Complaint Filed Against School Board President

By Brandi Makuski

School Board Candidate Sam Levin has filed a formal protest against the School Board President.

Levin, who also is running for reelection to the Portage County Board of Supervisors and serves as a Village of Whiting Trustee, says Rothmann overstepped his authority last month when he imposed “sanctions” against members of the public who are rude or disrespectful while addressing the school board during public meetings.

“I fought for years to finally get the board to allow public comment,” Levin said in an interview with the City-Times. “Now they’re taking steps backwards. This is totally against the Constitution of the United States of America. Aren’t we in the business of educating our students? Try educating them about the importance of the First Amendment of the United States Constitution.”

In a letter to the school district, Levin said he wanted the district to reverse Rothmann’s decision.

Dr. Weninger,

I am writing this as a formal protest to Terry Rothmann’s santions that he decided to apply at the last Stevens Point Public School Board meeting.

It is my belief that Mr Rothman overstepped his bounds as President of the board by putting sanctions on speakes during the Public comment portion of the agenda. According to policy his request for sanctions should have been noted on the agenda allowed for public comment, and voted on by the entire board prior to implementation.

A call to Rothmann’s office on Friday was not immediately returned.

During a February meeting Rothmann announced anyone addressing the board in a manner which was “disparaging” could be barred from speaking.

“Effective tonight, I’m issuing the following procedures; the first instance of violating this policy by a speaker will result in a warning to that speaker,” Rothmann said during the meeting on February 24th. “The second instance of violating this policy by a speaker will result in that speaker being asked to take a seat. He or she will not be recognized to speak again for the remainder of the meeting.”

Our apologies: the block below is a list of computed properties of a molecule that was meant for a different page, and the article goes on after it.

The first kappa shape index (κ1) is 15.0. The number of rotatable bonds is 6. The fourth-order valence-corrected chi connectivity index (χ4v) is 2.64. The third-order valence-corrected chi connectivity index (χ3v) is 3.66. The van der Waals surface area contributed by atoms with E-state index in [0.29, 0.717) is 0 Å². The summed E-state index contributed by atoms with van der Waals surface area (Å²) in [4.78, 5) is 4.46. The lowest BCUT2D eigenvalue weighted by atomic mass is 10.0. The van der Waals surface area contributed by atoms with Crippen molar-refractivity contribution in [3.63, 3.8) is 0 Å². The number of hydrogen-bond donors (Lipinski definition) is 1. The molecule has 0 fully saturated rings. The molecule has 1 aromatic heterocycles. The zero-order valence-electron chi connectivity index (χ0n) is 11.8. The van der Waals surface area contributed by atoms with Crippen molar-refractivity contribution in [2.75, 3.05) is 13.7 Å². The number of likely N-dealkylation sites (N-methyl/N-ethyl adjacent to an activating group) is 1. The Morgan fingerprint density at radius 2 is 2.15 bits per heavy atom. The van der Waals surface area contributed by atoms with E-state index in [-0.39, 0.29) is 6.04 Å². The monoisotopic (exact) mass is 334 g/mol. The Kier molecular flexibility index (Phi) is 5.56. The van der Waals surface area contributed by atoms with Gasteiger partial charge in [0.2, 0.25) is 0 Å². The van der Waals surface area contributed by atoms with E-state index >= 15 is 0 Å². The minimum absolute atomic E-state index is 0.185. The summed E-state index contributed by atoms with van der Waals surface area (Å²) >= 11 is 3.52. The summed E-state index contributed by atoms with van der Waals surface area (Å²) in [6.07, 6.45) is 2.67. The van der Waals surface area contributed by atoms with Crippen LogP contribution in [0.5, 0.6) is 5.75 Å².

He went on to read the board’s policy on addressing the board:

All public comments shall be three to five minutes in length as determined by the Board. No person may speak more than once to an issue, except upon the consent of a majority of the School Board. The Board Secretary will serve as timekeeper for public comments. Comments made by the public shall be civil in content and tone, affirming the decorum established for a board meeting by the board. Disparaging comments/remarks about board members, employees, students, positions/position titles, and/or district citizens shall not be made. Public comment forms will be available at all regular in writing. All comments written on public comment forms will be disseminated to School Board members for their consideration.

Rothmann said the board was “very interested” in what people had to say during board meetings but insisted board policy be followed by members of the public.

The policy didn’t sit well with all board members, including Lisa Totten, who questioned whether Rothmann had the authority to restrict the public’s speech during a public board meeting and also pointed out the decision was “not board-sanctioned.”

The issue has been scheduled for discussion at Monday’s Public School Board meeting, 6:30 PM at Bliss Education Center, 1900 Polk Street.